It’s clear, God was angry with David’s enemies. He was angry about what was happening to David, His precious son, and He was moved to action because of His righteous anger.
As I read this, I felt the presence of the Holy Spirit fill me and tears began to drip down my cheeks almost instantly as some of my own experiences with the enemy flashed before my eyes.
“God, were you angry about what I was going through?” I whispered as the gravity of the question sank into my bones.
His response was quick, and gentle. “Yes, of course! Because I love you!”
Never in all of this time had I ever considered that God was angry about anything I had experienced. Grieved? Sure. Empathetic? Of course. But angry? Never crossed my mind. It was oddly comforting to know that God’s wrath was burning over some of the things I have faced. It was validating and reassuring that some of the things I have walked through were just plain wrong. To know that God wasn’t just sitting with me in my feelings and grief, but He was actually on fire about what was grieving me caused me to better understand Him as all of those other things I mentioned before: love, faithful, just, etc.
It’s important for us to understand the target of God’s wrath. It’s not people. Scripture tells us in Ephesians 6:12 that, “Our struggle is not against flesh and blood, but against the rulers, against the authorities, against the powers of this dark world and against the spiritual forces of evil in the heavenly realms.” This means that the faces we attach to our hardships are not our real enemies. The devil, the evil influencer behind hurtful words, actions, persecution, etc. is our real enemy. That is who God’s wrath is pointed at, not at individuals. It’s our responsibility to pray for the people, walk in forgiveness, and trust God to deal with the dark spiritual forces at play.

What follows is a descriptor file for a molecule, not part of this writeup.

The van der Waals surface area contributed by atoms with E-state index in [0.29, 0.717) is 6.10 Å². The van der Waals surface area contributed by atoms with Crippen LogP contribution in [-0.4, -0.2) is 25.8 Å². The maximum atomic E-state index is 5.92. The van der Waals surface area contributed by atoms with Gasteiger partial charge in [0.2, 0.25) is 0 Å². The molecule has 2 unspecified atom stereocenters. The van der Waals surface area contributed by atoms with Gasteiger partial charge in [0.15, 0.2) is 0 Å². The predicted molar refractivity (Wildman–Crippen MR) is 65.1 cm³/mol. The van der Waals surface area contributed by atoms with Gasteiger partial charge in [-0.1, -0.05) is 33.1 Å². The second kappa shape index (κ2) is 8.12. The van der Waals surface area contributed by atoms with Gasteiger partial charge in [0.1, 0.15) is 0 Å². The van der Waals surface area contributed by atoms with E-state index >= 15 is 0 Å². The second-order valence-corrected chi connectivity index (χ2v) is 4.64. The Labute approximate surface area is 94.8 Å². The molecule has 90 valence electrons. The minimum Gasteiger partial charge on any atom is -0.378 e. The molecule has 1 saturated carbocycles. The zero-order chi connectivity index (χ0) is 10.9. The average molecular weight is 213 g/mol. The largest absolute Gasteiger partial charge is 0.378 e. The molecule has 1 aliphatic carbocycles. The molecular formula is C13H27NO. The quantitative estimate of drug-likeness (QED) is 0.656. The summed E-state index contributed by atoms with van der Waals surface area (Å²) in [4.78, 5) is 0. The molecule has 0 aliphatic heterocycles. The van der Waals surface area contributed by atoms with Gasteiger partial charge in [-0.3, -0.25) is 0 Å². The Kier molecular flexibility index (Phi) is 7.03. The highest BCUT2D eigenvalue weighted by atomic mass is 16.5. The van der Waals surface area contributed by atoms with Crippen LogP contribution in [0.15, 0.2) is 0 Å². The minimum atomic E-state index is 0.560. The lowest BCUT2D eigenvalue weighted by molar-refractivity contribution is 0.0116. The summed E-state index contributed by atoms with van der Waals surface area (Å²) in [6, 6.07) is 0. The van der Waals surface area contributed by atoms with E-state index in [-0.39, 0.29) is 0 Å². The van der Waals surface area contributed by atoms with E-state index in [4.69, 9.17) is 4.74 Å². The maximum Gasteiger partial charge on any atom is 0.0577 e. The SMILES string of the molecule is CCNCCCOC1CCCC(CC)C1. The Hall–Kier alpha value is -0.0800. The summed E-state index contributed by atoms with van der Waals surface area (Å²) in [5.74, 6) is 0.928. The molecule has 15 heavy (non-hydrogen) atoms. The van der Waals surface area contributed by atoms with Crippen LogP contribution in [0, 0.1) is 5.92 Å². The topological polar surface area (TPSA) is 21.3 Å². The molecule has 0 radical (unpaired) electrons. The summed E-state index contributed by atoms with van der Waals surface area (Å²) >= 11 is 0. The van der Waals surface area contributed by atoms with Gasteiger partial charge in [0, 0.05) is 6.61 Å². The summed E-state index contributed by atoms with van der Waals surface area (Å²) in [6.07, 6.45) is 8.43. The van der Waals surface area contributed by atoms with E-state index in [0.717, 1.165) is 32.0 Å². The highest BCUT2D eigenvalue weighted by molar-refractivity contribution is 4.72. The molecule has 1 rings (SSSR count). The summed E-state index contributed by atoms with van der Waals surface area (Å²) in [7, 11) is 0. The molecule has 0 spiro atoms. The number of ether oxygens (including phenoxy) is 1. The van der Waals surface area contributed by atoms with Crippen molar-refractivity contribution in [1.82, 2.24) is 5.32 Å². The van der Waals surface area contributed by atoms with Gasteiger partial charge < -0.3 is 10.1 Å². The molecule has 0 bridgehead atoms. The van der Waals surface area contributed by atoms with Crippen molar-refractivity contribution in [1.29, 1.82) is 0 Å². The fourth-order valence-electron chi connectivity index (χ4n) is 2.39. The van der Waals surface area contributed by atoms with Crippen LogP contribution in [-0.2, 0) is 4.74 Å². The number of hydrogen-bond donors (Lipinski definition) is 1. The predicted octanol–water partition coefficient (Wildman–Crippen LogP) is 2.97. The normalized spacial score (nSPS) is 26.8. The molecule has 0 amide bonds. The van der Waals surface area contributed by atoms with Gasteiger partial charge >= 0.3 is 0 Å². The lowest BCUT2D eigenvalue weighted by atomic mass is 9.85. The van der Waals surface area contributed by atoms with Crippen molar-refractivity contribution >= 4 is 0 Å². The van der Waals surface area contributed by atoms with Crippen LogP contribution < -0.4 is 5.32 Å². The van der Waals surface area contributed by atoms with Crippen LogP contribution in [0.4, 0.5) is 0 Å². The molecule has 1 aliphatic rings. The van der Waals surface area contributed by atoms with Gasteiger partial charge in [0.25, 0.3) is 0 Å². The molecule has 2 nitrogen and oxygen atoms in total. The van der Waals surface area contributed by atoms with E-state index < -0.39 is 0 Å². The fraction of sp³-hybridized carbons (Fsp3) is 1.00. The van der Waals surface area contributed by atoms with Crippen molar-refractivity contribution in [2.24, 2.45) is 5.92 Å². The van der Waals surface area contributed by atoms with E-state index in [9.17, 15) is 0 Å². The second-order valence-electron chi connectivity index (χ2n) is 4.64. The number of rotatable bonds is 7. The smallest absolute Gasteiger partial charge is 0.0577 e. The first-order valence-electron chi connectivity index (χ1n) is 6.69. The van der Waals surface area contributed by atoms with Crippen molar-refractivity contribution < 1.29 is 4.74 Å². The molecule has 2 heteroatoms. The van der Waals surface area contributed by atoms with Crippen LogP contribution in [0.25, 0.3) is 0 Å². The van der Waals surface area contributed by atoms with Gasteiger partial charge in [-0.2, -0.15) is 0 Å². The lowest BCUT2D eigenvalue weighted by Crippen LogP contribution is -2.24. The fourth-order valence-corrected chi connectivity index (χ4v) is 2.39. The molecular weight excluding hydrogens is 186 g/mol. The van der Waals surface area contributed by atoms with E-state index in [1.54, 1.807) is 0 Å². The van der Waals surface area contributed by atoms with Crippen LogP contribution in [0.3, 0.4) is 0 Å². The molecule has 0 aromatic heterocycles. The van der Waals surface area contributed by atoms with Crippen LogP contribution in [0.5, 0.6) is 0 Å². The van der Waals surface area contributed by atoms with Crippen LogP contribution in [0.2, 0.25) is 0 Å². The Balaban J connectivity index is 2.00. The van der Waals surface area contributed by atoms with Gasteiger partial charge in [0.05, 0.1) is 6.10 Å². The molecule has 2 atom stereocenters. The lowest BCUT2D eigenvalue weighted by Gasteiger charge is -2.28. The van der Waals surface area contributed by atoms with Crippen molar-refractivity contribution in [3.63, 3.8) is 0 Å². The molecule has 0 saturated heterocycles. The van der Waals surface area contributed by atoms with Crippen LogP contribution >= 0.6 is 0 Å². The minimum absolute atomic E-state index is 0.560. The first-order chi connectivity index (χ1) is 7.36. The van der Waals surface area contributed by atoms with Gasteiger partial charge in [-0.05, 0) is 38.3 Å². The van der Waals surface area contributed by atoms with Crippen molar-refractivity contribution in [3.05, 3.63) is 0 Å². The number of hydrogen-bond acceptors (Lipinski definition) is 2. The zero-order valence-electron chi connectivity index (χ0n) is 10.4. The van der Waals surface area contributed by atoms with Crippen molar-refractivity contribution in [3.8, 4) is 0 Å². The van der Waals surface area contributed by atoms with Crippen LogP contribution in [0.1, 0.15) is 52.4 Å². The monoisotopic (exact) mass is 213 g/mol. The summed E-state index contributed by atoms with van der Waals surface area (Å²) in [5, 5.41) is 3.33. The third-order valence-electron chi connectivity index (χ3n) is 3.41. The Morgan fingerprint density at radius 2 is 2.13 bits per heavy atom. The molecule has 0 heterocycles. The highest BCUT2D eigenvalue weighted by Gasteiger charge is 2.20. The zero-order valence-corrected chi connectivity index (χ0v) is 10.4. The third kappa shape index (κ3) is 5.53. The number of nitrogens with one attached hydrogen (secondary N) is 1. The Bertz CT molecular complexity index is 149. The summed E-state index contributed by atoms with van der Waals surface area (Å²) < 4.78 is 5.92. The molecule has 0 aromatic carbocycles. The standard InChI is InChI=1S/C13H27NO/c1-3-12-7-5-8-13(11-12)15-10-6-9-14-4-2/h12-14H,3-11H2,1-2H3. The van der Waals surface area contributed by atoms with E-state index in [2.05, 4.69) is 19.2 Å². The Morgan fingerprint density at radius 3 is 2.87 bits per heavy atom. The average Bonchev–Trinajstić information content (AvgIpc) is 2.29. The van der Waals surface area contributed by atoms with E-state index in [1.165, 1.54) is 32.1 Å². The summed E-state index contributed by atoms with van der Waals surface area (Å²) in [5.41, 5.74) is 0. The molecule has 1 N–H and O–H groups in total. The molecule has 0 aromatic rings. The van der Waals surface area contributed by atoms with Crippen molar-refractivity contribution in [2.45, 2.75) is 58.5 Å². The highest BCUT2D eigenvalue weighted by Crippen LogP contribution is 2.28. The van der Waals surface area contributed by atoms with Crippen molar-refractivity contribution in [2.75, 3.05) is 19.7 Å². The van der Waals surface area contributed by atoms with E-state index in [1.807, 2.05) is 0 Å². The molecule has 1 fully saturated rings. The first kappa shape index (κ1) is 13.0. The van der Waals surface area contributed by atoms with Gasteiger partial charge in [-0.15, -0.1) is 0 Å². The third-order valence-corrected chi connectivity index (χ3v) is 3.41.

God’s anger on our behalf is a direct result of His love for us. It proves who He says He is in Scripture. If He were not angered by injustice and sin, He wouldn’t be a just, merciful God. Wow, I think I could sit on that truth and unpack it for a while . . .
Let’s go back to the description of God’s anger and wrath in Psalm 18:7-15
“The earth reeled and rocked . . . the mountains trembled and quaked . . .smoke went up from his nostrils . . . devouring fire . . . glowing coals . . .thick darkness . . . hailstones and coals of fire . . . The Lord thundered . . . more hailstones and coals . . . lightning . . .”
God’s anger sounds like a scary, apocalyptic storm. And out of that storm, God took David to a safe place. The world was on fire around him, but David was safe in God’s presence, “because He delighted in me” (v. 19). There it is, what I was saying just above. . .
Friends, God is good. He is love and He is faithful, holy, righteous, our help in times of trouble . . . He is all of those beautiful, comforting things, but do not confuse Him for a plush teddy bear. He can be provoked to anger, on your behalf, because He delights in you. He loves you. Because of all of those wonderful things that He is, when His anger is provoked, He will light things up in order to rescue you.